The negative publicity around American Psycho before it was even published, made it so famous that after being picked up by Vintage Books, a division of the lordly Alfred A Knopf, and published in paperback, it sold zillions of copies and Mr. Ellis became wealthy on the proceeds.

Yet it seems that many people involved in American Psycho became sort of psycho.

In a scary interview, Mr. Ellis said he identified with the serial killer Patrick Bateman, the main character of the novel.


Christian Bale as Patrick Bateman
[Bateman] was crazy the same way [I was]. He did not come out of me sitting down and wanting to write a grand sweeping indictment of yuppie culture. It initiated because my own isolation and alienation at a point in my life. I was living like Patrick Bateman. I was slipping into a consumerist kind of void that was supposed to give me confidence and make me feel good about myself but just made me feel worse and worse and worse about myself.

[Source: Oregon Live.]

Murder and Serial Killing: American Psycho and our Psycho Society – Part 1


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cover photo of An American Psycho

Just a few months before  publisher Simon and Schuster was about to ship copies of An American Psycho to bookstores, they were confronted with very negative articles and reviews based on pre-publication galley proofs sent to the press. Gory. Misogynist. etc.  Yes, it was, at least that is what a synopsis of the novel said. I never read it since it isn’t the kind of thing I read.

However, based on the negative publicity about the protagonist being a serial killer of women, lots of high-minded people went ballistic. Many said the novel was gratuitously bloody and reflected a hatred of women. Duh.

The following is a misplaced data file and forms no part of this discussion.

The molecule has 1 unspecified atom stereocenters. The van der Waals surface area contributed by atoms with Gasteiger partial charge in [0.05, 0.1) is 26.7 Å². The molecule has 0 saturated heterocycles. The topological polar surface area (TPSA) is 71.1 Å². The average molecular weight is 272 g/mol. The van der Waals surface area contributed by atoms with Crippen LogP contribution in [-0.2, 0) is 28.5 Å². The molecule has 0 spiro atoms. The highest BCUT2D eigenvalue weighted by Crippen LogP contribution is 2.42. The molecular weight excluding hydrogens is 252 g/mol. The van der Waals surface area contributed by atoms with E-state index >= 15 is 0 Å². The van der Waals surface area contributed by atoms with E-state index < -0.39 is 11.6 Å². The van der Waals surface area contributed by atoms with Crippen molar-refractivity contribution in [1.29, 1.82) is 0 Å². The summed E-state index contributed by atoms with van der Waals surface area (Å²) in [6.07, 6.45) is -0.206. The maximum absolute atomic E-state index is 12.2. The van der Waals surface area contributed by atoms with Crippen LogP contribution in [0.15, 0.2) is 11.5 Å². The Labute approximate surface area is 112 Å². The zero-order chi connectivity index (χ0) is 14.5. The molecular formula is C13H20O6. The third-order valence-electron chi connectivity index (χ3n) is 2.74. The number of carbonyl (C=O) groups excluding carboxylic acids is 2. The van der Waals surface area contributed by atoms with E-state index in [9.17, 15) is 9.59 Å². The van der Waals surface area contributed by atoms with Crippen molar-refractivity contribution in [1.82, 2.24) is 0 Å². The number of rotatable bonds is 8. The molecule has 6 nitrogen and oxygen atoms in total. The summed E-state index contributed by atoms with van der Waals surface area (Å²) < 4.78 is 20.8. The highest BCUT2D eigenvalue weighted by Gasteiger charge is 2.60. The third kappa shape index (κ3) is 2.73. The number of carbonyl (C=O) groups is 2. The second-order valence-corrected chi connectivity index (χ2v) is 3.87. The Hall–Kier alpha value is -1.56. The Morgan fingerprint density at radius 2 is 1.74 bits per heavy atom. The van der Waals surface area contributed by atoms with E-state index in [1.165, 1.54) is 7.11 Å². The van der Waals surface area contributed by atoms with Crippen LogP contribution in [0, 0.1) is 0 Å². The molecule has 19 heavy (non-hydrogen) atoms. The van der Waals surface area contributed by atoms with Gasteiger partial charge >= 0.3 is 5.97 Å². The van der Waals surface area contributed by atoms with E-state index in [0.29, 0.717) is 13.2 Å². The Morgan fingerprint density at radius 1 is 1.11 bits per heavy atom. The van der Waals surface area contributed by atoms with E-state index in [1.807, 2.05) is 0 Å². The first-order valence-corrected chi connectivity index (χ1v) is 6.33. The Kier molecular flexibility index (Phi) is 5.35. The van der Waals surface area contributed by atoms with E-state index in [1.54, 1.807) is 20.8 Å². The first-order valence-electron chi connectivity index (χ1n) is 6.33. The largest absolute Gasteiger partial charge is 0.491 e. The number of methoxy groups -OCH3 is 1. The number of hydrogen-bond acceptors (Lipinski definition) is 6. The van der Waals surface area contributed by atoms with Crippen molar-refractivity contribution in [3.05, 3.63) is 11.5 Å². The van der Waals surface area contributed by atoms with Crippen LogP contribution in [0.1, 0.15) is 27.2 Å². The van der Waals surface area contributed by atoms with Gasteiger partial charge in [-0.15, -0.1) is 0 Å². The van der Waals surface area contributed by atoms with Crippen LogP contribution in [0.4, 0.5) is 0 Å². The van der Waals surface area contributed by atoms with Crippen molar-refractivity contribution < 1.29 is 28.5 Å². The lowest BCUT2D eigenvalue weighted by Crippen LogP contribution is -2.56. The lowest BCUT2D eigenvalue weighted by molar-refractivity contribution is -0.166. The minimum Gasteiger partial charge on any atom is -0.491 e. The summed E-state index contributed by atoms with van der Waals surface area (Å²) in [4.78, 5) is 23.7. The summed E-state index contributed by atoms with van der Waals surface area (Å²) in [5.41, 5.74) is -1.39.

While the book was published more than twenty-five ago, a war against women and their basic rights as citizens has been occurring and continues to occur in the modern and educated societies West including the US, the EU, Russia and many unenlightened countries throughout the world. The way radical Islam treats women is horrifying although they are not the only religion to do so.

It is ludicrous in the extreme to claim this isn’t so when each day yet another state legislature tries to ban abortion or make rules so complex that abortion is all but impossible.


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Patrick Bateman as the serial killer 

Many female editors at the publishing house of Simon and Schuster, which initially acquired the rights to publish for the then not-yet-completed manuscript of American Psycho, were particularly incensed. I understand their outrage. Yet it seems hypocritical given the trash issued each year by every publishing house in America and everywhere else. In a free society you don’t accomplish anything by trying to censor something, you only make it more popular.

Mr. Ellis, author of Less Than Zero a bestseller which was made into a movie, is a very good writer yet the moment the grisly nature of the manuscript became known, he was vilified by lots of people, including his own publisher, who quickly dropped the manuscript.

The publisher was shocked, shocked, to learn that unknown to anyone (except the half-dozen or so members of the firm’s editorial committee, which would have included the most senior editors of the firm including the executive editor and managing editor), their firm had purchased such a tawdry manuscript and had contemplated publishing it. How could such a thing have happened — especially in a publishing firm whose business is buying manuscripts from authors in order to publish them.!!! It’s a mystery.

According to the following article from 18 November 1990

New York Times: A Twice Sold Tale

Simon and Schuster already had bought, edited and was several months from shipping the book to bookstores around the country when pre-publication reviews in several magazines slammed the book for being so gory.

According to the Times, Ellis got to keep his $300,000 advance Simon & Schuster had paid him. Even better for him, his agent sold the manuscript to Vintage Book for a what was thought to be a larger sum of money. The publicity from all of this ensured that American Psycho would be a bestseller which it was.